Views: 2243 Author: James Wu Publish Time: 2022-04-02 Origin: https://www.iot-rf.com
There are many reasons for why a LoRa transmission might not work as intended – similar to how we might sometimes fail to get a cellular connection on our mobile phones. In general, however, we could summarise them as follows:
Indoor vs Outdoor Use – Are there many walls or floors in between LoRa devices? What material are they made of?
Environmental Topography – Are there mountains or buildings that may interfere with sending or receiving signals?
Device Interference – Are there many devices transmitting simultaneously in a small area?
LoRa uses Sub-Ghz radio waves, so they may pass through some obstructions based on the material they are made of. In other cases, however, those waves will be absorbed or reflected before they reach their intended recipient. Thus, using LoRa in a crowded urban environment may yield you around 2 to 3 km of coverage, compared to about 5 to 7km in rural areas.
As a general rule, elevating LoRa devices by placing them on rooftops or higher altitudes will help to improve their transmission range! Other factors, such as antenna factors, it properties can also significantly impact transmission range! So, what does LoRa Antenna do?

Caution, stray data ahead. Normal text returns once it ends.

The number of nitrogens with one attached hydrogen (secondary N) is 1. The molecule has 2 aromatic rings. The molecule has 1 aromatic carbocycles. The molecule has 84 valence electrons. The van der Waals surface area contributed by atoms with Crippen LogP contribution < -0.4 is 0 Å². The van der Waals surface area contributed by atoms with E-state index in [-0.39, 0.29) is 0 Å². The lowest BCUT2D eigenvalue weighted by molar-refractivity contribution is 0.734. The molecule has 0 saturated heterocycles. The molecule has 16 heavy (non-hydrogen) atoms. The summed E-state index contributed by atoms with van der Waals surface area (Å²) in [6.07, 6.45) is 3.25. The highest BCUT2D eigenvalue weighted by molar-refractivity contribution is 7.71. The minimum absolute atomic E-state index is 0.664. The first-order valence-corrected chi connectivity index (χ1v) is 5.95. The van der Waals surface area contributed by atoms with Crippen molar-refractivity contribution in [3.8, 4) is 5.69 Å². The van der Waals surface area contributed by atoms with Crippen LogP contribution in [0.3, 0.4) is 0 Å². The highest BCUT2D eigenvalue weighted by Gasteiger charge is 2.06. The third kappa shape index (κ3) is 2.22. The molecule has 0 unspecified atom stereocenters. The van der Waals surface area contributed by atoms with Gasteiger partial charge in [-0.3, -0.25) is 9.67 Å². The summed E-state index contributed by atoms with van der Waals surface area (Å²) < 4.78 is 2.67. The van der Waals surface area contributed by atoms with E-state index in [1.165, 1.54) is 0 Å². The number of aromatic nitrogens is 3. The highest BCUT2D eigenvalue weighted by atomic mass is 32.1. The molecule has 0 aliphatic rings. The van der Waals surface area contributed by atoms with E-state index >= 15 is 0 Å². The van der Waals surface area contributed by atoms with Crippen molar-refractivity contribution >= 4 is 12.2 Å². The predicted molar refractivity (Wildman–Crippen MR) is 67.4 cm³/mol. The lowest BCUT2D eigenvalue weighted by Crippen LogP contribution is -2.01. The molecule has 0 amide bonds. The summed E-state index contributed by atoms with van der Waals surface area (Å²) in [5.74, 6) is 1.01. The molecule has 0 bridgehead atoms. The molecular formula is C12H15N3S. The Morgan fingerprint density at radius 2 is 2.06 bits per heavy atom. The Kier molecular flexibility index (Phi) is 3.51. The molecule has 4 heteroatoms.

For any kind of wireless transmission, LoRa included, there is a transmitter and a receiver. When Device A wishes to communicate with Device B, it will convert the data it wants to send into a radio wave, which the transmitter then emits outwards. The receiver on Device B then receives this radio wave and demodulates it into data that an on-board computer can understand.
A LoRa antenna works closely with the transmitter and the receiver during this process of transmission and reception. In transmission, the transmitter supplies an electrical signal to the antenna, which then emits the signal as radio waves. During reception, on the other hand, an antenna intercepts some power from a radio wave, which is amplified by the receiver.
While antennas do not create radio energy, they play a critical role in diverting, directing or concentrating radio wave transmission in a particular direction. In doing so, they can significantly improve both transmission range and quality, which just might be the boost you need for your LoRa network! In fact, this directional feature is an extremely important property of antennas – known as antenna gain!
Antenna Gain measures the degree of directivity of the antenna's radiation pattern:
Omnidirectional antennas are designed to transmit and receive radio waves in all horizontal directions equally, whereas directional antennas direct radio waves in a specific direction more than others. Thus, antennas that have high gain will enable you to achieve longer range and better signal quality in LoRa communication, but must be aimed specifically in the direction of the receiving antenna. Although low-gain antennas have shorter range, it is less important to be concerned with the direction of the antenna, making it easier to build mesh networks. As a result, your choice of antenna will largely depend on the specific LoRa communication scenario that you have in mind.
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